Why women physicians are more likely to experience burnout

Sara Berg, MS , News Editor

Burnout is often associated with work-related stressors, but those too can vary in their impact on individual physicians, according to a National Academy of Medicine discussion paper. And while many causes affect both men and women, there are factors at play that more prominently affect female burnout in medicine.

Physician burnout demands urgent action

The AMA is leading the national effort to solve the growing physician burnout crisis. We're working to eliminate the dysfunction in health care by removing the obstacles and burdens that interfere with patient care.

Committed to making physician burnout a thing of the past, the AMA has studied, and is currently addressing issues causing and fueling physician burnout—including time constraints, technology and regulations—to better understand and reduce the challenges physicians face. By focusing on factors causing burnout at the system-level, the AMA assesses an organization’s well-being and offers guidance and targeted solutions to support physician well-being and satisfaction. 

This September, the AMA is marking Women in Medicine Month by celebrating trailblazers, advocates and leaders. Learn more about recent AMA efforts to promote gender equity in medicine.

Authors of the discussion paper published on the National Academy of Medicine website, “Gender-Based Differences in Burnout: Issues Faced by Women Physicians,” examined the prevalence of burnout, as well as the contributing factors to burnout that are more predominant among women physicians.

Responsibilities at work and home are directly related. For example, if the experiences at home make it easier to perform at work, then the work-home interaction can be positive. However, if roles conflict, there can be adverse consequences for women physicians. While both men and women report challenges with work-life balance, there are differing definitions.

The authors cited research showing that women who are employed full time spend 8.5 additional hours per week on child care and other domestic activities. Women who are employed and whose partners also work perform an additional two hours of work at home each day. This is three times more than that reported by men whose partners work—their domestic work only increased by about 40 minutes.

Related Coverage

How does gender impact physician burnout? 3 key takeaways

More than 70% of women physicians have reported some form of gender discrimination, which includes disparaging or disrespectful treatment or comments, lack of career promotion, and disparities in resources, rewards and reimbursement. There is additional discrimination at all levels of their careers for women in racial or ethnic minority groups. This affects their sense of well-being and perception of work stress.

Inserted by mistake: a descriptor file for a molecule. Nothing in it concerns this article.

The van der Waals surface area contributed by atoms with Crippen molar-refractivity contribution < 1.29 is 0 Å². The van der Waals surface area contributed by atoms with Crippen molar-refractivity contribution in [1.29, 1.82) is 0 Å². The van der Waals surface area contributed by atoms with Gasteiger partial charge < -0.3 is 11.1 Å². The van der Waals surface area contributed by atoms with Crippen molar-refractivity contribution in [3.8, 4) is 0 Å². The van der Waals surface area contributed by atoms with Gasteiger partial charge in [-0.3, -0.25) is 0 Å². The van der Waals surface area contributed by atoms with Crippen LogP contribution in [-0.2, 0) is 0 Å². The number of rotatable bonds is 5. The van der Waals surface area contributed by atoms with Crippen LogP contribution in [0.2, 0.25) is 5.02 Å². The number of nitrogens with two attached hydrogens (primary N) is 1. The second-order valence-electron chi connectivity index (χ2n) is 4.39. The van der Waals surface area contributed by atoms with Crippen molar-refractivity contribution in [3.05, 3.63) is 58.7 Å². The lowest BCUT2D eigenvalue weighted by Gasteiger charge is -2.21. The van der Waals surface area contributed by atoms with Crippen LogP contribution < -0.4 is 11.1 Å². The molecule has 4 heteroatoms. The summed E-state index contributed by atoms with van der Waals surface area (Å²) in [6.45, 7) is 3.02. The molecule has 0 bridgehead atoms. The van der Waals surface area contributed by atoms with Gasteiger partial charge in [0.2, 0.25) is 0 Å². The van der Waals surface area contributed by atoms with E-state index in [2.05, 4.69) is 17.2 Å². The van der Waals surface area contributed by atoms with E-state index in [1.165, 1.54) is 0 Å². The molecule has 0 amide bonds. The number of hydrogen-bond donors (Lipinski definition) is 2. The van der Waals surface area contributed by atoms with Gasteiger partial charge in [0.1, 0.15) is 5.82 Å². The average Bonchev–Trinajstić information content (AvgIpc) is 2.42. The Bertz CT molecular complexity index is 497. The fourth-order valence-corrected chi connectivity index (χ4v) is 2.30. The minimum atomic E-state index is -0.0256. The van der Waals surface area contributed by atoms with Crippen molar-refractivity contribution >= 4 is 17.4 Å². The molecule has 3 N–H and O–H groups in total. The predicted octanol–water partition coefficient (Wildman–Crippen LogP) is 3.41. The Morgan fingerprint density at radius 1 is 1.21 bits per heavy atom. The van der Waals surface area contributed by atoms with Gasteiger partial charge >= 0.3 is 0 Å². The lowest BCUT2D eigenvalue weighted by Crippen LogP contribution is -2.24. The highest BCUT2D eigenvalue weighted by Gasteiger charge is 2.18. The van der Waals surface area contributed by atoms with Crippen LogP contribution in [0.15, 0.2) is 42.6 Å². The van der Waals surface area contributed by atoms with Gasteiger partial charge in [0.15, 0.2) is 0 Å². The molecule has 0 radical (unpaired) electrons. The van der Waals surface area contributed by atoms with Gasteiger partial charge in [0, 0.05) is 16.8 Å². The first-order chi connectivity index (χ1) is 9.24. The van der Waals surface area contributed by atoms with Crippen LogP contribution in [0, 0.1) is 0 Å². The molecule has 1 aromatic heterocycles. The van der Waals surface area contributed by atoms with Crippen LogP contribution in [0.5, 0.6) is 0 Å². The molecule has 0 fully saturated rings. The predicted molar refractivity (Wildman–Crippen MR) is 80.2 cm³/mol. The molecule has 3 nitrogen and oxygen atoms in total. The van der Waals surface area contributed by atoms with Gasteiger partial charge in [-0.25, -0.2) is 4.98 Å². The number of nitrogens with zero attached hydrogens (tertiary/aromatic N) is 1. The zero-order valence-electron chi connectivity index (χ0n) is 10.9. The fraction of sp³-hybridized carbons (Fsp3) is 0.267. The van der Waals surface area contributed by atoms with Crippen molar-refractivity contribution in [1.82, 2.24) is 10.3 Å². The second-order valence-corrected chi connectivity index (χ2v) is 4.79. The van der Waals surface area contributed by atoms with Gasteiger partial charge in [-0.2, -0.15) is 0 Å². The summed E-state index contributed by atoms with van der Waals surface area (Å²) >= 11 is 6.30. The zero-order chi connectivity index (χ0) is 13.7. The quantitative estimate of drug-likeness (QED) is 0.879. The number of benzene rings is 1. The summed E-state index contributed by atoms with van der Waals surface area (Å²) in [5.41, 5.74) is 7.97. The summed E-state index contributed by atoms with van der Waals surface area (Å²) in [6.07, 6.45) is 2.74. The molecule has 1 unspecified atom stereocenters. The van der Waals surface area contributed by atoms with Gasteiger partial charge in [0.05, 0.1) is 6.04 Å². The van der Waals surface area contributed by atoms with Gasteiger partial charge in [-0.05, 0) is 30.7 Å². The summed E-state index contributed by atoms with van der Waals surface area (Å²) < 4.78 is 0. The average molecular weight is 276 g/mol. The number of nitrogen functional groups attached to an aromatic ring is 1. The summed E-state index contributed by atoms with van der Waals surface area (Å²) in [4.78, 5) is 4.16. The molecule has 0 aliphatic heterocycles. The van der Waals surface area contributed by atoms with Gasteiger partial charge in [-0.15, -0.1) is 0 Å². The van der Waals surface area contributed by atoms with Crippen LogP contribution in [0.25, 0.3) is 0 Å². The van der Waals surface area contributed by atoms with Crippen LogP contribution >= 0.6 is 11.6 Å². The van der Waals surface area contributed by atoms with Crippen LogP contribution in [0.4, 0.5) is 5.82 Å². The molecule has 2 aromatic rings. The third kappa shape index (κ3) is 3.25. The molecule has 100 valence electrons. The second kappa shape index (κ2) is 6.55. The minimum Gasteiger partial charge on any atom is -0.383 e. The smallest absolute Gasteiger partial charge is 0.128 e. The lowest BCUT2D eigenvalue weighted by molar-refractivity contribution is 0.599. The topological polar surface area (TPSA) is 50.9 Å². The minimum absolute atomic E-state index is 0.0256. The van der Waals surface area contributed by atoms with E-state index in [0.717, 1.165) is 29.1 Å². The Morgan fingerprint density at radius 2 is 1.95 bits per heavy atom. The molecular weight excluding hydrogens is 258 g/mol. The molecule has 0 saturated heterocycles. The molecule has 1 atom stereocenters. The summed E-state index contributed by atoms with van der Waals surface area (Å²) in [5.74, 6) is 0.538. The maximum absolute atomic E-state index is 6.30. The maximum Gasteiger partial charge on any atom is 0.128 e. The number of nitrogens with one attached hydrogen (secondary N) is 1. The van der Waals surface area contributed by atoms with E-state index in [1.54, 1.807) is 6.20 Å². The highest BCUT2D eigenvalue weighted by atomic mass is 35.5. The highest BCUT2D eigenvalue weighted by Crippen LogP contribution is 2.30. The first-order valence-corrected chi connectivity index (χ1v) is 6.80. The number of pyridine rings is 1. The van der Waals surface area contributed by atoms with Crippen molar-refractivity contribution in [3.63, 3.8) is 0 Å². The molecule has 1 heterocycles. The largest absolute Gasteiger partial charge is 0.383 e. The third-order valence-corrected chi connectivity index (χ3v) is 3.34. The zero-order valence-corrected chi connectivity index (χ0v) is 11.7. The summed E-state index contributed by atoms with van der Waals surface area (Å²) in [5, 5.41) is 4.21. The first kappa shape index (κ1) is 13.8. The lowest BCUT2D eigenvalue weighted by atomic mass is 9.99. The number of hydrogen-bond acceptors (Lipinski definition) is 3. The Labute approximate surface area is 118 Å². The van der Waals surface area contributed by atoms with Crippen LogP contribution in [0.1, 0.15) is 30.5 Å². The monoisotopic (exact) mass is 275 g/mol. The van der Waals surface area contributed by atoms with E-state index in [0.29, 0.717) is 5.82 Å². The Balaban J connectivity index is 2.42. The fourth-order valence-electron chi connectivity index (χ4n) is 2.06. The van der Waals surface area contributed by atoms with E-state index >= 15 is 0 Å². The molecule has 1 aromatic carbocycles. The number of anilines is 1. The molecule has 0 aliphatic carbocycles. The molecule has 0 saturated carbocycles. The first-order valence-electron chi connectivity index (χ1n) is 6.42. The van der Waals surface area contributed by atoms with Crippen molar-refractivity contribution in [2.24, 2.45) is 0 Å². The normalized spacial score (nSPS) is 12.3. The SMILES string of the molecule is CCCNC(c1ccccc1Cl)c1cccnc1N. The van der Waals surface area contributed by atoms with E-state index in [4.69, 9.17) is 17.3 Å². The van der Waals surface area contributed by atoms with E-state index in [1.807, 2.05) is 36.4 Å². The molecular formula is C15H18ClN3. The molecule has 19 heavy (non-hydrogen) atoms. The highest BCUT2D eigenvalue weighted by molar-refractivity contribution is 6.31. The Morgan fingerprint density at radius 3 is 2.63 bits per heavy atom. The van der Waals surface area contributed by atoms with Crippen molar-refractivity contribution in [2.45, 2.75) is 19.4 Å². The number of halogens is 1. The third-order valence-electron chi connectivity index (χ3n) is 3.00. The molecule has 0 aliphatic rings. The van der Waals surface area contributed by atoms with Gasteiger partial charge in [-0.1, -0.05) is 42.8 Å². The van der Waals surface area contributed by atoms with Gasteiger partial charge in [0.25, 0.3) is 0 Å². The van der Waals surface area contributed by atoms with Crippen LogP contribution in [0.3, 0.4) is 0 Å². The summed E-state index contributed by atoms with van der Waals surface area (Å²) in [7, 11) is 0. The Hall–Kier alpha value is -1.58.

Gender-related bias is also more prevalent among women physicians who are mothers with one-third saying they experienced discrimination related to their role as a mom. And among those who experienced discrimination, almost 90% reported it was related to pregnancy or maternity leave.

Two other significant contributors to female physician burnout are a lack of autonomy and big workloads. In a large survey of primary care physicians, it was revealed that “women are less likely to believe that they have sufficient time to see patients during office visits,” the National Academy of Medicine paper notes. Research also has found that women had less control over their workload and schedules than do their male counterparts.

Institutional pressures to perform administrative tasks and support patients’ emotional needs have also been shown to disproportionately affect women. This might be because “women are more frequently identified culturally as caretakers and nurturers,” which leads to female physicians spending, on average, two minutes more on each patient visit than men, the authors wrote. Gender expectations from patients can also play a role.

Whether a female physician is a victim of, or works in an environment where women have experienced sexual harassment, this all-too-common situation can create a sense of alienation from the workplace. It can also highlight the discrepancies between the values of the women physicians and those doctors or administrators with or for whom they work.

The paper cited research showing that women physicians are much more likely than men physicians to be victims of workplace sexual harassment, ranging from sexist comments to sexual coercion and assault. Workplace sexual harassment and bullying leads to mental health issues and may contribute to the development of burnout among victims of both direct and indirect harassment.